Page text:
Music: The Very Impressive Cordydd at Carnegie Hall:
A Match Made in Heaven for the Also Impressive Weather
By Leslie Herman
ART TIMES online July 2014
Prelude to my use of cliché: Please don’t chop my head off - clichés have gained their status because they are true. Also true that writers are warded off using them directly, but indirectly, they serve as useful points of reference: so, here it goes:
Everyone knows that it rains a lot in Wales. And on Saturday 29 March 2014, New Yorkers were treated to a truly authentic Welsh experience with Cordydd’s performance at Carnegie Hall. The Cardiff-based mixed choir, conducted by Paul Mealor, with Huw Alun Foulkes and Steffan Jones also conducting, Ieuan Jones (piano) and Gwenliian Llyr (harp), produced sounds that were so clean and pure, it was no surprise that the heavens opened to produce the rainiest night of the entire month!
I was still recovering from a severe virus that knocked me out for 10 days and, as much as I was looking forward to the concert, I was not looking forward to the trek into Manhattan in such weather. Pre-concert, I couldn’t help make the cynical connection between Wales and the weather and was pleased and relieved once I was inside the concert hall and out of the cold and wind-lashing rain.
It rained so hard that there just had to be a correlation, and I was compelled to get the stats to back it up: Sure enough, according to NY Metro Weather.Com, Saturday night’s was the month’s heaviest rainfall in the NYC area, was one of only 11 days that month where any rain fell at all, and accounted for 3 of the 3.9 inches of rain that fell in New York throughout March.
Within Carnegie Hall, the Judy and Arthur Zankel Hall fittingly resembled St. David’s Hall which, I imagined, would help the choir to feel at home there. But negative impressions challenged my positive ones: the crowd was small, and I wished I had been contracted to promote the event. My stifled cough commiserated with my silent lament (such a long way for the choir to come for so few people; was the weather a deterrent?) as the unavoidably rained-on folk created a stuffy dampness in the room.
As soon as the choir members took their places on stage, the concert began, and as they produced their first few joyful notes ( Craig yr Oesoedd/Rock of Ages), I was struck by another unusual feeling. A kind of swelling which I knew was pride but was almost embarrassed to acknowledge.
I am not the first and certainly won’t be the last person to be in awe of the voices that are born and produced in Wales, and my internal battle persisted while the concert continued with Cennin Aur/Daffodils -- Oh! The quiet note this piece ended on was breathtaking! -- And then with Maelor’s own composition: Now Sleeps the Crimson Petal: Four Madrigals on Rose Texts. (Worth noting here were the complex trills of the third , Upon a Bank with Roses Set About; the pure, rich high notes, and the evocative storytelling of the fourth madrigal, Spotless Rose -- a piece I would love to have sung to me at bedtime). There was something ‘other worldly’ about the experience: the sounds so familiar to me, the exquisite musicality only a Welsh Choir could produce just felt jarringly out of place in the heart of New York City.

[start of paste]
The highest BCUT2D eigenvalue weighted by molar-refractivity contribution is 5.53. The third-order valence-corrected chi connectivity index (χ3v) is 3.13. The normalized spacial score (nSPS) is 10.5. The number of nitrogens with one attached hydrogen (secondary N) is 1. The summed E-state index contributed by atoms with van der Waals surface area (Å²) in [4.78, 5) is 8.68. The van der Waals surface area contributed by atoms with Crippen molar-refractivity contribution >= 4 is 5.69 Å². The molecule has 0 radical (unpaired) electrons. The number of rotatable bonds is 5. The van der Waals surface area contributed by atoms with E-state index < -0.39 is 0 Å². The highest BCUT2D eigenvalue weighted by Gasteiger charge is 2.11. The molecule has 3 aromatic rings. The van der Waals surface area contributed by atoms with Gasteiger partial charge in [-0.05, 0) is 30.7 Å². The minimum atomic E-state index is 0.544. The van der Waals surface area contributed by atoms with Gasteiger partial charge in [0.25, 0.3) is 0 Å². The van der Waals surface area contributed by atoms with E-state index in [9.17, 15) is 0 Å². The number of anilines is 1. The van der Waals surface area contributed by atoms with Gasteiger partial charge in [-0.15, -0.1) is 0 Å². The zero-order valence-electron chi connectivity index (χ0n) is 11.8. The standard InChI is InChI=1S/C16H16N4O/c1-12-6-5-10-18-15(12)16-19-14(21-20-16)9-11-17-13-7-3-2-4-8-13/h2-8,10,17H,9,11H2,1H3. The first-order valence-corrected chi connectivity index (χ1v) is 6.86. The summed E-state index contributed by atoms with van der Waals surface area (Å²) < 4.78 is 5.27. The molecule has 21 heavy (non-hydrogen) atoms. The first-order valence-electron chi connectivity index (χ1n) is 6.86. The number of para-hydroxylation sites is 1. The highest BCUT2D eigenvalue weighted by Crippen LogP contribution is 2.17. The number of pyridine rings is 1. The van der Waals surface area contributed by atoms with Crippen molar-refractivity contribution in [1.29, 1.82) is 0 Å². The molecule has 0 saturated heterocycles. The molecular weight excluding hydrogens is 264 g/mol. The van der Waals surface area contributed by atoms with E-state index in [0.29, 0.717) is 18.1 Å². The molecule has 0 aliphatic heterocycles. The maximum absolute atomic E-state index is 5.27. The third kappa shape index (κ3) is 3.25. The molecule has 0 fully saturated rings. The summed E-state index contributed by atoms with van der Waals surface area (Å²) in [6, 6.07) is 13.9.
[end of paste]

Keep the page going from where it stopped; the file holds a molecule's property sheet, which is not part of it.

I rationalised with my ‘only in Wales’ sentiments, but still felt them silly and naïve -- New York City is one of the most prominent cultural capitals of the world and its audiences have a wide frame of reference. I also wrestled with where my loyalties lie, and whether I could or should own such pride. I am a NYC export living in Wales, and there I was, in New York 35 years later, arguing with myself that NY may play host to talent the world over, but sure that this was a very different experience for a NY audience, and feeling precious and uber-connected to the unique sounds that the Welsh are born and bred with.
Complex? Yes. Wonderful? Yes!
My instincts proved correct and my entire internal argument was wholly justified when Paul Maelor spoke to welcome us and to introduce the choir. He confirmed that this was the first time a Welsh language choir had sung in the hall!
After his introduction, Maelor treated us to his royal pieces: Ubi Caritas, a revised setting of the piece commissioned to be sung at the Royal Wedding of Prince William and Catherine Middleton; and A Welsh Prayer, also a commissioned piece to celebrate HRH Prince Charles' birthday. Maelor has an impressive track record -- the programme notes tell us that in 2001 the New York Times described him as ‘the most important composer to have emerged in Welsh choral music since William Mathias'; and in 2011, he was the first classical composer to hold both the classical and the pop chart No.1s at the same time with Wherever You Are.
The concert continued to showcase some of Wales’ most profound classical talent. Reaching out and touching us with Karl Jenkins’ powerful and well-lovedAdiemus, best known as a tune from The Lion King. Pushing vocal boundaries with the complex Wherever You Are Salvator Mundi: Greater Love, requiring premium breath control for its soloists, Nia Tudur, Betsan Powys, Owen Saer and Steffan Jones, and their multitude of scales and solo humming which sounded like a flock of birds in a tree.
The concert ended with a composition Maelor dedicated to his grandmother -- the last note of this last piece was like the last breath of life. And in true form, the evening was rounded off with the Welsh National Anthem, Hen Wlad F’yn Hadau.
A good number of the audience were in full voice during the national anthem, which told me something about its makeup. I love the Welsh National Anthem, and I also love to sing it loud and proud, but Cordydd missed a trick by not following their anthem with an American anthem or well-loved American tune. Singing just the Welsh anthem? This might as well have been St. David’s Hall.
Cordydd’s are sounds you just cannot take for granted. The experience felt like heaven on earth.